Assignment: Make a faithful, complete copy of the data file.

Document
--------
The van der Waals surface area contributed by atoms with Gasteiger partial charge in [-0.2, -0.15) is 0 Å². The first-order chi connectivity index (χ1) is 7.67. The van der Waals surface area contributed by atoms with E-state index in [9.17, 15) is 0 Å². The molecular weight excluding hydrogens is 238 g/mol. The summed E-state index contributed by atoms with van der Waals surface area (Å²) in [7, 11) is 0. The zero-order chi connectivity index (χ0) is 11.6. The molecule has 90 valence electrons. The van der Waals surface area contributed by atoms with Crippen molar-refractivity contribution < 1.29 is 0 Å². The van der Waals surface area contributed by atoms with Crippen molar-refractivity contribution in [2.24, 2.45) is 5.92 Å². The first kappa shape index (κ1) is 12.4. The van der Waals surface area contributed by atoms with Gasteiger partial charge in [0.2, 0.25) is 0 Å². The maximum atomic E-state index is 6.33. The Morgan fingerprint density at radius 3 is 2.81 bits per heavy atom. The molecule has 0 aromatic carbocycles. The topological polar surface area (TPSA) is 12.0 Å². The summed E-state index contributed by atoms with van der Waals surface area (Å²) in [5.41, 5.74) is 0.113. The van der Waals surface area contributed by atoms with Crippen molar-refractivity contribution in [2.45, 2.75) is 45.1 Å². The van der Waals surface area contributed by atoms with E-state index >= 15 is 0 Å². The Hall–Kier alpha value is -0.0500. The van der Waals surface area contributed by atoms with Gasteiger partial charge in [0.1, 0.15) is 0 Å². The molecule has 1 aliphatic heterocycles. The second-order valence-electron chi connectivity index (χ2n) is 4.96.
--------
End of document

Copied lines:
The van der Waals surface area contributed by atoms with Gasteiger partial charge in [-0.2, -0.15) is 0 Å². The first-order chi connectivity index (χ1) is 7.67. The van der Waals surface area contributed by atoms with E-state index in [9.17, 15) is 0 Å². The molecular weight excluding hydrogens is 238 g/mol. The summed E-state index contributed by atoms with van der Waals surface area (Å²) in [7, 11) is 0. The zero-order chi connectivity index (χ0) is 11.6. The molecule has 90 valence electrons. The van der Waals surface area contributed by atoms with Crippen molar-refractivity contribution < 1.29 is 0 Å². The van der Waals surface area contributed by atoms with Crippen molar-refractivity contribution in [2.24, 2.45) is 5.92 Å². The first kappa shape index (κ1) is 12.4. The van der Waals surface area contributed by atoms with Gasteiger partial charge in [0.2, 0.25) is 0 Å². The maximum atomic E-state index is 6.33. The Morgan fingerprint density at radius 3 is 2.81 bits per heavy atom. The molecule has 0 aromatic carbocycles. The topological polar surface area (TPSA) is 12.0 Å². The summed E-state index contributed by atoms with van der Waals surface area (Å²) in [5.41, 5.74) is 0.113. The van der Waals surface area contributed by atoms with Crippen molar-refractivity contribution in [2.45, 2.75) is 45.1 Å². The van der Waals surface area contributed by atoms with E-state index >= 15 is 0 Å². The Hall–Kier alpha value is -0.0500. The van der Waals surface area contributed by atoms with Gasteiger partial charge in [0.1, 0.15) is 0 Å². The molecule has 1 aliphatic heterocycles. The second-order valence-electron chi connectivity index (χ2n) is 4.96.